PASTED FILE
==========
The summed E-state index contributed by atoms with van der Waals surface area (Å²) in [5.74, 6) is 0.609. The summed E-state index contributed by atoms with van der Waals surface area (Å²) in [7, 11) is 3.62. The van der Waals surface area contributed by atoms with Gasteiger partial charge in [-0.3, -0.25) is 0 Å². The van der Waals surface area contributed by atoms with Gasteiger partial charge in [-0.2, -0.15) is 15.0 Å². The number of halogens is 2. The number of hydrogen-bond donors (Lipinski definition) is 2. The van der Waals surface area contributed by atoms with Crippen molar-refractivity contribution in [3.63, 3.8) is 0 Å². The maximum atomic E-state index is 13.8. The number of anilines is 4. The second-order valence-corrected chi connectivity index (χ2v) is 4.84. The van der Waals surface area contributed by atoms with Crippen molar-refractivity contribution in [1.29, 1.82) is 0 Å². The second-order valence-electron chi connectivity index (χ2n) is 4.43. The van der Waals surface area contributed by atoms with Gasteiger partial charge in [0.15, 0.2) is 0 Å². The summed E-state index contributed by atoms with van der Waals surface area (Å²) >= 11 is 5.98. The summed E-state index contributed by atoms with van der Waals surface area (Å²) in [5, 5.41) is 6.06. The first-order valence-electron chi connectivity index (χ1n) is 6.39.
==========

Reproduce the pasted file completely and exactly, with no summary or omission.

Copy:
The summed E-state index contributed by atoms with van der Waals surface area (Å²) in [5.74, 6) is 0.609. The summed E-state index contributed by atoms with van der Waals surface area (Å²) in [7, 11) is 3.62. The van der Waals surface area contributed by atoms with Gasteiger partial charge in [-0.3, -0.25) is 0 Å². The van der Waals surface area contributed by atoms with Gasteiger partial charge in [-0.2, -0.15) is 15.0 Å². The number of halogens is 2. The number of hydrogen-bond donors (Lipinski definition) is 2. The van der Waals surface area contributed by atoms with Crippen molar-refractivity contribution in [3.63, 3.8) is 0 Å². The maximum atomic E-state index is 13.8. The number of anilines is 4. The second-order valence-corrected chi connectivity index (χ2v) is 4.84. The van der Waals surface area contributed by atoms with Crippen molar-refractivity contribution in [1.29, 1.82) is 0 Å². The second-order valence-electron chi connectivity index (χ2n) is 4.43. The van der Waals surface area contributed by atoms with Gasteiger partial charge in [0.15, 0.2) is 0 Å². The summed E-state index contributed by atoms with van der Waals surface area (Å²) >= 11 is 5.98. The summed E-state index contributed by atoms with van der Waals surface area (Å²) in [5, 5.41) is 6.06. The first-order valence-electron chi connectivity index (χ1n) is 6.39.